Lest anyone be deluded into thinking that the Communists might have provided a more humane alternative to the Nazis, one only need review the career of Erich Mielke. As an accomplice in the murder of two police officers, Mielke fled to the Soviet Union where he received leadership training so that he could work for the Soviet secret police. In 1945, he returned to Germany to help establish the security police force in the Soviet sector. By 1957, he headed the Ministry of State Security otherwise known as Stasi until the collapse of the GDR in 1989. Modeled on the KGB, Stasi was endowed with resources for surveillance, harassment and criminal investigation that far exceeded that of the Gestapo. By 1989, the GDR had a population of 17 million and the Stasi employed over 102,000 agents that included informers, an all-seeing Orwellian presence that bred fear and mutual suspicion whereby, like Orwell’s novel, Nineteen Eighty Four, it pressured individuals to betrayed loved ones.   

Besides specific tactics, the internationalism of Marxism imperiled the viability of a German Communist party because initiatives were dictated not by conditions on the ground but according to the whims and directives of Stalin. Although Communists were eager to wage street fights against the SA Brownshirts, they grievously underestimated the Nazis as a lethal enemy, and instead, on orders from Moscow, focused their ideological fire on the socialists as “social fascists.” Stalin’s hatred of social democracy prohibited any possibility of a meaningful alliance between the communists and socialists. In the largest and most powerful state of Prussia, under orders from Stalin, local communists cooperated with the Nazis in an unsuccessful attempt to destroy the “social fascists.” According to biographer Robert Tucker (Stalin in Power: The Revolution from Above 1928-1941, W. W. Norton, 1992), Stalin was not particularly fearful of the ideology of anti-Bolshevism, anti-racism and certainly not anti-Semitism. Indeed, he preferred the possibility of a National Socialist state to the Weimar Republic because the foreign policy of the former would embroil it in tension possibly even a war with the West, a prospect that would allow him to build his brand of socialism without any interference. Few on the Communist left grasped the psychological appeal of Nazism that paid attention to drives like aggression and domination, and, because their own ideology was grounded in the cerebral dialectics of Marxism and class conflict, they were ill prepared to deal with the power of irrationality. They could not comprehend that the ideal of equality could be rejected in favour of embracing a closed hierarchical community in which only racially certified Germans with a healthy pedigree could be included. Interestingly, the one critic from the far left that perceived this danger was the exiled Leon Trotsky. He astutely and presciently warned that the Nazis posed the real threat and their success would be catastrophic for a German revolution. His insight into Hitler’s intentions as outlined in Mein Kampf is evident when he wrote that a Nazi regime “signified an inevitable war against the Soviet Union” and “extermination of the conquered ‘inferior' peoples."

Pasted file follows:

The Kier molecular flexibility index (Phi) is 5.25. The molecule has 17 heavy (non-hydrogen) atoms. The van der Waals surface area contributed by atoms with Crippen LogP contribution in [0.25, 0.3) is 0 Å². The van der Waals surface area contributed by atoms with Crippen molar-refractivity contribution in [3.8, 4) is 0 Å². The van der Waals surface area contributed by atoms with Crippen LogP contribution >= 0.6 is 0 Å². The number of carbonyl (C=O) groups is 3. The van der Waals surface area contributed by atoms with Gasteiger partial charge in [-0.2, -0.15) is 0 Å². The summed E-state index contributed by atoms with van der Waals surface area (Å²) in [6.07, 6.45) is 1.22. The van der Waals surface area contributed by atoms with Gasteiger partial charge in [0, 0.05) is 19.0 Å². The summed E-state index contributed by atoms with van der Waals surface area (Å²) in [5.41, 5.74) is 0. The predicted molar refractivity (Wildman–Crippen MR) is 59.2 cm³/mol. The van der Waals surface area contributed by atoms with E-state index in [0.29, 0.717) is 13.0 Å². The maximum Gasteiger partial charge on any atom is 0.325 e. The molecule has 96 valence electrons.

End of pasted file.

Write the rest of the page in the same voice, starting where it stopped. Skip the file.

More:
As the psychic double of Hitler, Stalin was incapable of perceiving the danger of a regime that bore strong similarities with his own. He must share some of the responsibility for the debacle of his Party whose members, particularly among the leadership, ended up in concentration camps or murdered after Hitler came to power. Interestingly, thousands of rank-and-file members without any difficulty joined the National Socialists constituting a third of the total membership demonstrating despite their ostensible hatred for each other an easy fluidity between them. Furthermore, by labeling as “social fascists,” even the conservative nationalists of 1930-32, the Communists communicated the message that their real enemy was not the Nazis but all the flabby democrats.

For his part although Hitler associated Bolshevism with Jewish power and there is no reason to doubt his abiding hatred of it, he acquired a grudging respect for the Soviet Union’s murderous dictator in the thirties. True he understood the value of exploiting the fear of Bolshevism as an impending Armageddon for the purpose of increasing popular support when his movement was in its nascent stage. Part of the continuing appeal of anti-Semitism was his unerring ability to exploit the fears of Soviet Communism. Later when the notorious exhibition, “The Eternal Jew,” travelled across Germany in 1937, a preview was reviewed under the heading: “Domination of the Jews is Domination by Bolshevism.” At the same time, he privately expressed his admiration for Stalin, who commanded his “unconditional respect,” in part because some of the notable victims of his show trials were Jews, but also, because he recognized that in his Soviet counterpart, he found his psychic double, his “kindred soul.” Even during his war of extermination against “Judaic-Bolshevism,” he could barely disguise his admiration for the “exceptional” Stalin, the “half beast, half giant”’ whose indifference to his people“they can rot for all he cares”mirrored his own feelings about the German people.  Recognizing his psychic double likely helped to fuel his own megalomania: convinced that he was the “strong man” propelled by destiny to lead, or more precisely, embody Germany.